Freshman GOP Rep. Cory Gardner has a different opinion about how to handle the debt, and about that vote. From his web site:
Our nation is facing historic debt and high unemployment. Washington’s spending spree has to stop. An important step towards regaining the trust of the American people starts by placing this nation on a path to a balanced federal budget. Immediately after being sworn-in, I formally added my name as a co-sponsor of the Balanced Budget Amendment. This is the first step towards reducing the deficit, paying down the national debt and learning to live within our means. Specifically, the measure requires that federal spending be brought into line with federal revenues. It also requires that the President’s proposed budget to Congress be balanced when submitted.
All but the most die-hard Tea Parties seem at this juncture to feel that a default would be bad for the country.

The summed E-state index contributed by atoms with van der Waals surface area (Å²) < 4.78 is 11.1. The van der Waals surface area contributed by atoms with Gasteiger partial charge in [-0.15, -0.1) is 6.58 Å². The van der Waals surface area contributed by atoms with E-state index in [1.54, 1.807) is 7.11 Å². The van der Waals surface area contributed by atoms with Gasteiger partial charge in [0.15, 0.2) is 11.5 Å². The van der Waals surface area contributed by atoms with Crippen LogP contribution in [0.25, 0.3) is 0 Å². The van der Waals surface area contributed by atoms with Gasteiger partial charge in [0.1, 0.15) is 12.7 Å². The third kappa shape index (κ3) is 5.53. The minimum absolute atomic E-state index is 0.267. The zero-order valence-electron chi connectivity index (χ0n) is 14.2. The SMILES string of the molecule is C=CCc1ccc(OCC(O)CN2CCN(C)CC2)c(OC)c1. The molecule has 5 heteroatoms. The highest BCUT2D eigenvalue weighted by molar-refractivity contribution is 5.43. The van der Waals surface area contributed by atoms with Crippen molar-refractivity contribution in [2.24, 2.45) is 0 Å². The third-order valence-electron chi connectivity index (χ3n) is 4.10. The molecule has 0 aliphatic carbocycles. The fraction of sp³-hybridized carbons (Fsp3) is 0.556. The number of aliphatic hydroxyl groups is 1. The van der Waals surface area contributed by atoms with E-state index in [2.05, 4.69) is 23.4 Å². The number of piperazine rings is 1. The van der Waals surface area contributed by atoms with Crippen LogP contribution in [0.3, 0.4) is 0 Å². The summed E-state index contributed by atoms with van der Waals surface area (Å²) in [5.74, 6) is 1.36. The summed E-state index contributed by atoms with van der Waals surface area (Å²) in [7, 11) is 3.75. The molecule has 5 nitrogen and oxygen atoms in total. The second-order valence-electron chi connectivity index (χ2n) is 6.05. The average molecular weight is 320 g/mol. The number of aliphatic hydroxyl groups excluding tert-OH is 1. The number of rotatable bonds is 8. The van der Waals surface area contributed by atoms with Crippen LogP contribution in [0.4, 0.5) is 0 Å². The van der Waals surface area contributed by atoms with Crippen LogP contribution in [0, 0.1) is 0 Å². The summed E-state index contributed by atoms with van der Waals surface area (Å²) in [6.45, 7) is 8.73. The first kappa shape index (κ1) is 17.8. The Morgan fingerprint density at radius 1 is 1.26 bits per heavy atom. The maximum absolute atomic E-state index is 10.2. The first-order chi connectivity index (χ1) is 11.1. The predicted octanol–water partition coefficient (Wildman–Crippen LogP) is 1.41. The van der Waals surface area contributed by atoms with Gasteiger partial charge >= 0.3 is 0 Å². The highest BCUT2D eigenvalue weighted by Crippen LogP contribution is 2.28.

The Senate’s Gang of Six may be offering the best chance at bipartisanship.
Said Congressman Jared Polis:
“I’m encouraged that the Senate’s bipartisan ‘Gang of Six’ has come forward with a serious and specific proposal to address the debt crisis. The Gang of Six proposal stands in stark contrast to the political gamesmanship taking place on the House floor and reflects the call of the American people for a balanced approach to reducing America’s debt and avoiding default. I applaud the Gang of Six for reflecting the reality that any serious debt reduction plan must address wasteful spending in all parts of the federal budget, including defense, and that we must increase revenues and avoid cuts to Medicare and Social Security benefits.”
Senator Mark Udall also released a statement praising the Gang of Six’s plan to reduce the national debt by about $4 trillion. The group presented the proposal – based on the recommendations of the Bowles-Simpson commission on reducing deficit reduction – to about 50 senators earlier this week, all of whom had previously expressed support for such an agreement. President has also Obama urged Congressional leaders to embrace the plan.